Sacramento continues to hold out hope that it can keep its basketball team. It is the hope the lead clarinetist on the HMS Titanic had when he broke out into his solo in “St. James Infirmary Blues.”
All the hopes the locals had that a miracle could be performed are essentially done, now that Bay Area deep pocket Chris Hansen, the city of Seattle and the NBA have all essentially said, “Yeah, done deal.” Mayor Kevin Johnson still has a chance to plead to the NBA’s Board of Governors, but his speech will really consist of three words.
“Don’t do this.”
[NEWS: Maloofs sell Kings to Seattle-based investor group]
Then he will extend his remarks to include, “I mean, I know you’re going to, and I know our money doesn’t look as good to you as Hansen’s does, and I know once the Kings are gone we will never see you again, and I know you’re all fine with that, but don’t do this.”
Then the Governors will vote 29-0 to let the Kings become SuperSonic again, and that’ll be that.
Sacramento will be wounded by being so callously and casually rejected. It believed too much in too little for too long, and it willfully ignored the basic fact – that Commissioner David Stern gave less of a damn about the jilted market than the bigger jilted market. “David loves us,” they all cried, but David never did. David said what he had to, but he never works against his own interests.
David doesn’t work for Sacramento, after all. David works for the 30 guys who always want to know that if they ever needed to move that he would back their play. David liked Seattle, but he knew the end game when Oklahoma City’s Clay Bennett bought the Sonics from Howard Schultz.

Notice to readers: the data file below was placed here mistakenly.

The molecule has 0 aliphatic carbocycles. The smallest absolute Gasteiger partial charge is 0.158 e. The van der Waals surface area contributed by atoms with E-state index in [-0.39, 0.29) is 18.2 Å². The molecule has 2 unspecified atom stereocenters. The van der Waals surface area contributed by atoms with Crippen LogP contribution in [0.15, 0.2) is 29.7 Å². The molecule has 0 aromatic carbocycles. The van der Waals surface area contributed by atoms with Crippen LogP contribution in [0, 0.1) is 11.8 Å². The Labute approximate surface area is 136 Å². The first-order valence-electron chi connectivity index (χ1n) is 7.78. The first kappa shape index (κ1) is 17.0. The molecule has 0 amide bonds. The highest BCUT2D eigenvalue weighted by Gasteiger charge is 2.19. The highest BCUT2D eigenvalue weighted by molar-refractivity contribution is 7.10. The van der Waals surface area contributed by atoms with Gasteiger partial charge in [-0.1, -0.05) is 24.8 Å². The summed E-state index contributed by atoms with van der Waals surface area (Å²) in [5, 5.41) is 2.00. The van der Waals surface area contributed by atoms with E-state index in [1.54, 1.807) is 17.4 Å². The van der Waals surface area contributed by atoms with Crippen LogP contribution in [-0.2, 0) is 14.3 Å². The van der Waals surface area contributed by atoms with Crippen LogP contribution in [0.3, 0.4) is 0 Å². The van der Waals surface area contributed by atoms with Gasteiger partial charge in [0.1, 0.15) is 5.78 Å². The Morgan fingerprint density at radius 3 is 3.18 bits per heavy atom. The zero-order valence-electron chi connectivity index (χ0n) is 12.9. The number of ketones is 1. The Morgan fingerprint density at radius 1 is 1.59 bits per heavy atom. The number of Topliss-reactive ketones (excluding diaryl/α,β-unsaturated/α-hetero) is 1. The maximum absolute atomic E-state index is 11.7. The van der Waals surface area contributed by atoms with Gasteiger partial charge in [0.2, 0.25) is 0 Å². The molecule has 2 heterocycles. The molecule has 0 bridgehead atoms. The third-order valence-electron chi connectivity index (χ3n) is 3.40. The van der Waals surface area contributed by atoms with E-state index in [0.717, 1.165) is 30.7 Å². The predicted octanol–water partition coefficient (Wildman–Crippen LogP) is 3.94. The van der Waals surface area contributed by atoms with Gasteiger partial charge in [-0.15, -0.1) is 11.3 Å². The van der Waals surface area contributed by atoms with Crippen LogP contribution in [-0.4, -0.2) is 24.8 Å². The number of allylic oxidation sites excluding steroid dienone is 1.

He doesn’t like franchise relocation, but he does what he has to do when he has to do it for the guys who cut his check. Sacramento doesn’t cut any checks. The choice was simple.
This, children, was a fait accompli, and it had been from the moment the Maloof family essentially became pauperific.
The family has been beaten up good and proper in the capital, which is what happens when owners with money become owners without money. Their breathless love for Sacramento waned as their reserves did, and they handled their detachment from the town with typical owner clumsiness. They got what they deserved.
Their financial situation may have demanded speed, which Hansen offered. But they also got very snippy with Johnson and the city, which opens the possibility that they came to prefer Hansen in part because he wanted to take the team elsewhere. This could also have been a spite sale, no question about it.
True, the governors may decide they should sell to local owners, though that is so unlikely at this point that it is a metaphysical impossibility. The league’s owners like Hansen and want him among them, and he solves all of Stern’s problems – the city, the arena, the Maloofs, and Stern’s carpetbaggers’ reputation in Washington.
The lesson here for Sacramento, then, is a harsh but elemental one. Sometimes, it just happens, and you may gussy up the word “it” with any prefix you prefer.
It got stuck with owners who blew their fortune when the recession bit Las Vegas in the head. It needed a sugar daddy to buy out the Maloofs, but couldn’t get one in time. It irritated the Maloofs to the point that they much preferred having the team leave, maybe because of the deal in hand and maybe out of finger-in-the-eye hurt feelings.
And when it gave in to the cruelties of hope and believed in Stern’s words and the illusory promise of “a buyer,” it got played.
Is Sacramento an NBA-level city? Yes. But there are lots of those. Will it ever get another chance to be one? Exceedingly unlikely. Even if Stern feels as guilty about this move as he did about the Oklahoma City move, he won’t be around long enough to fix it, and incoming commissioner Adam Silver doesn’t owe Sacramento anything, nor does he possess the power to call in any debts on behalf of his predecessor.
So Kevin Johnson will speak before the owners. He has next to no chance at this stage, not even if he found $526 million in his sock drawer. Indeed, he never had a chance even if he hadn’t gotten into his thing with the Maloofs. Sometimes gravity just wins, no matter how much elevation hope provides.